Friday was another non-running day and another hour of weights, stretching and leg strengthening, plus sitting on hockey ball and rolling at various points during the day.

 

Saturday was a total rest day from exercise, apart from loads of rolling, stretching and using the hockey ball. I hope it works as it is not comfortable!

 

Sunday was my day to test my left leg. I needed to do this for the good of my head as well as my legs. My legs felt spritely from the off and I was running at a far faster pace than usual for my heart rate. That was mainly down to this being the first time I have ran without tired legs for the best part of a year! My left leg still didn’t feel right, although now the calf soreness had gone and it felt more like a twinge on the outside of my foot, pushing up through my shin! It was good to be back out though and I ran 4 miles at an easy effort.

 

I am now at the point, with three weeks of full training to go before I start to taper, that I need to either sort out the problem or just learn how to manage and run through it. I’ve given up the idea of running sub-2:45 and believe that due to the amount of miles I ran during my base phase (and last year) I am still capable of running sub-3hrs and definitely under the 3:10 or 3:15 I need to keep my Good For Age place going. Injuries like this just focus your mind. You are stuck between wanting to run and being sensible for the longer term goal.  I am hoping for a good week to come as it is the Ashby 20 on Sunday, a race I really enjoy, even though I only run it at training paces.

 

Week 10 Totals: 36.3 miles covered over 5 runs, plus 3 strength sessions and loads of stretching, rolling and sitting on hockey balls.

Want to know more about running, personal training or nutrition?

Do you want a personalised training plan?

Contact me today to ask any questions or to book your FREE consultation

Call me on 07815 044521 or email me at martinhulbertpt@gmail.com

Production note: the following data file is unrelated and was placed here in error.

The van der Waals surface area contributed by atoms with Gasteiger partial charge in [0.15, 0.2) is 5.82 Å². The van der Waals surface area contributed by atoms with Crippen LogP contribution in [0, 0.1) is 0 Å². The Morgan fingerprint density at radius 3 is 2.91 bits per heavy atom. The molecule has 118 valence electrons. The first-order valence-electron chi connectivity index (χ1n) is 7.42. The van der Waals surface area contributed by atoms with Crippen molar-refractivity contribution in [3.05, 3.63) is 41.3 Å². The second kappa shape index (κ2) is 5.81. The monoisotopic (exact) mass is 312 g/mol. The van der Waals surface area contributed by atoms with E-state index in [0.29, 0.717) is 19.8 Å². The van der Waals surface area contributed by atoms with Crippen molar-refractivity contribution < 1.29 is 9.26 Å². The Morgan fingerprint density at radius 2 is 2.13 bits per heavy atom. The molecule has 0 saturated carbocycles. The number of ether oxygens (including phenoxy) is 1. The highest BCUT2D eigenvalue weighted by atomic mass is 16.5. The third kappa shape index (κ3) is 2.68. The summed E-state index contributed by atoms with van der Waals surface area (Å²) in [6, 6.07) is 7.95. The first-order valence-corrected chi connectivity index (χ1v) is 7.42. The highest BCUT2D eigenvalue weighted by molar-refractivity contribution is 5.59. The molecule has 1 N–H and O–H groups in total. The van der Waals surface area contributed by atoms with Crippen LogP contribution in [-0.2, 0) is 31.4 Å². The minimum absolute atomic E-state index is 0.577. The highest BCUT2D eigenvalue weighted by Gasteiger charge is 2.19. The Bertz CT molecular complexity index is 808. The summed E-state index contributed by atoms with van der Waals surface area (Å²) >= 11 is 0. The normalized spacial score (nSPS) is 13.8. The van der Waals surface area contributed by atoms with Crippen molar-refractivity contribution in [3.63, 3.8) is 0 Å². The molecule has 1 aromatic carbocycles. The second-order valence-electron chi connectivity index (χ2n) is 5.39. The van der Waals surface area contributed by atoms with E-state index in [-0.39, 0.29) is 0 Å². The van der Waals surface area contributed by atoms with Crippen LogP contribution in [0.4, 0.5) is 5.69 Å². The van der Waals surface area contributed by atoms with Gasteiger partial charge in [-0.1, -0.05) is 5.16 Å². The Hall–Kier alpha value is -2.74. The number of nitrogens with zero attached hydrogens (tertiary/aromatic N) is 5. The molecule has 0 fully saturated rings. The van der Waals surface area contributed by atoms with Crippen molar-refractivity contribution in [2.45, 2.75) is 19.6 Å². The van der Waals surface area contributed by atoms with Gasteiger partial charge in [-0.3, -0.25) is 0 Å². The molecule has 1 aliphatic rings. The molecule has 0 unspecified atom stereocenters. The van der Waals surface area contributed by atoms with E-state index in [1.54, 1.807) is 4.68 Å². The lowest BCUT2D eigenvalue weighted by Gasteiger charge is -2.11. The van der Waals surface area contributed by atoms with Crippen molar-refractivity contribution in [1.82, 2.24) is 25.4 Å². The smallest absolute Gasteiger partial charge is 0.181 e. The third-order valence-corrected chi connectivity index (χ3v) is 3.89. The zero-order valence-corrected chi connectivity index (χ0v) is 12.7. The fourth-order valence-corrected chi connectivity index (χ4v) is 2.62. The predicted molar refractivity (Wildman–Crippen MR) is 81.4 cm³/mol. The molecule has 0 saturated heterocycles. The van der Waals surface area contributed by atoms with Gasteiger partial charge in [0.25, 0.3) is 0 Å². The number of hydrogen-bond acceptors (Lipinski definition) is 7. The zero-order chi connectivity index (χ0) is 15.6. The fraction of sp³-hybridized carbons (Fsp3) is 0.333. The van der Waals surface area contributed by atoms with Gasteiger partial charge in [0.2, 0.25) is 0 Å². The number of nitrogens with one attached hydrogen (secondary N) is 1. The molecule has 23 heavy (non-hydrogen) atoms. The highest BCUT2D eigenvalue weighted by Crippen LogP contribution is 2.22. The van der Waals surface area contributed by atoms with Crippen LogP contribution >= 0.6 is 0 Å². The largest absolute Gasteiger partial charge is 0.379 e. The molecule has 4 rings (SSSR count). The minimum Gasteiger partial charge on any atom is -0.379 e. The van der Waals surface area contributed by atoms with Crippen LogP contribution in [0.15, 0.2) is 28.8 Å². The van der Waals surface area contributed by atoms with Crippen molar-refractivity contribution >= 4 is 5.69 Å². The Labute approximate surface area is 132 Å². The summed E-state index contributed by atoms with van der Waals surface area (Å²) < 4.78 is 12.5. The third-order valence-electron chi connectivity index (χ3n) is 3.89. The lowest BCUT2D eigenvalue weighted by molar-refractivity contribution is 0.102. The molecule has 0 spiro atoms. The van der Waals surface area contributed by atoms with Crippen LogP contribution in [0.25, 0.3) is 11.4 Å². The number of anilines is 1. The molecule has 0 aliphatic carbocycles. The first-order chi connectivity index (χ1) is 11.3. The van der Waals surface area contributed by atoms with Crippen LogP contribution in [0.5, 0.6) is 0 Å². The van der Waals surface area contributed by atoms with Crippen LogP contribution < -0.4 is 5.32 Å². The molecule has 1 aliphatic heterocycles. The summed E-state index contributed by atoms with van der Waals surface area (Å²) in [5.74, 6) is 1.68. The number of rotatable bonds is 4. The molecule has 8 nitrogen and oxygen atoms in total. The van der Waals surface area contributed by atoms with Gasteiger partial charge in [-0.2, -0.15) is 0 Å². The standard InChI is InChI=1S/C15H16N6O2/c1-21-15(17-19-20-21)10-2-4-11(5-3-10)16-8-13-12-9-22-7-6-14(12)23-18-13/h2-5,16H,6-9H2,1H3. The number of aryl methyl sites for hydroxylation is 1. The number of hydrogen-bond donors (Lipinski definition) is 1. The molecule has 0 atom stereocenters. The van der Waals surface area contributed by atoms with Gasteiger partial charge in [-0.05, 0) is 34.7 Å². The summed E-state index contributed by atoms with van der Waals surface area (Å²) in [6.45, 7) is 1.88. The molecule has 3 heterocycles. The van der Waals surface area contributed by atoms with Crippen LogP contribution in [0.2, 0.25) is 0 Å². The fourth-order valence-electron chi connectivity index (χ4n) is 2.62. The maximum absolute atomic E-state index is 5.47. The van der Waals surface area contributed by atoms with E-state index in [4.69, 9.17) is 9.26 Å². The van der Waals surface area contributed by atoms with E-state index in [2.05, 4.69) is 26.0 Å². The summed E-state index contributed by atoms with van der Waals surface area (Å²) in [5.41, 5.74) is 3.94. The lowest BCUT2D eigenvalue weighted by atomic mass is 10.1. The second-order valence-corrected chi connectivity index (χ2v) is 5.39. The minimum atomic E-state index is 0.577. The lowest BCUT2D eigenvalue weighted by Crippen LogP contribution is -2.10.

Martin Hulbert – Personal Trainer Leicester & Online Personal Trainer

How Easy is a ‘Sustainable’ Diet?

Firstly, allow me to clarify the title:

Diet means the food that you consume on a daily and weekly basis. It does not mean banning or forbidding foods.

Sustainable means from now on, not just for the next 6 weeks.

 

To make your diet sustainable forever (and I do mean forever) you need to look at what you currently eat and probably (I’m sure if you are reading this you are looking for ideas) change a few things that you eat.

All ‘fad-diets’ do the same thing; they forbid certain foods or types of foods in order to reduce the amount of calories that you eat. The only (well not the only problem) is that as you are forbidding foods, you will miss them and that is not something that will be sustainable.

I believe that a reasonably easy way of looking at what you eat on a weekly basis is that I have set out below. Aim for:

70% of your weekly food consumption coming from whole/minimally processed foods (fruit, vegetables, lean meats, fish, brown rice, wholemeal pasta, etc) that you really enjoy

10% of your weekly food consumption coming from whole/minimally processed foods that you neither enjoy or dislike (neutral to taste)

10% of your weekly food consumption coming from ‘questionable/semi-junk foods’ that you like

10% of your weekly food consumption coming from anything else you love

 

It is better to be eating healthy food for 80% of the time, rather than cutting out the questionable and junk foods totally for a short time and then binging on them when you realise how much you miss them.

This allows you to factor in those meals out with family and friends, the odd packet of crisps or small bar of chocolate.

The biggest thing that you can do is just to cut down on your portion sizes. Just eat slightly less each meal, stick to the percentages above and, combined with some enjoyable exercise (yes there is fun enjoyable exercise for everyone) you will see a sensible and sustainable weight loss that you will be able to maintain for life.

Want to know more about running, personal training or nutrition?

Do you want a personalised online training plan or help with your nutrition?

Contact me today to ask any questions or to book your FREE consultation

Call me on 07815 044521 or email me at martinhulbertpt@gmail.com

Motivation – Have You Got Your PERM in Place?

As most of you will know, my core beliefs when it comes to health, fitness, weight loss and exercising are that whatever changes you are going to make in your life, they need to be sustainable. For a change to be sustainable you must have the correct reasons and motivation for making that change.

Now you may ask ‘What is the correct motivation for making a change in your life?’. This is where you need to know your goal or target. What do you want to achieve? When you know what you want to achieve you can then begin to work out what it will take to get there. These are the changes that you need to make in order to achieve your overall goal.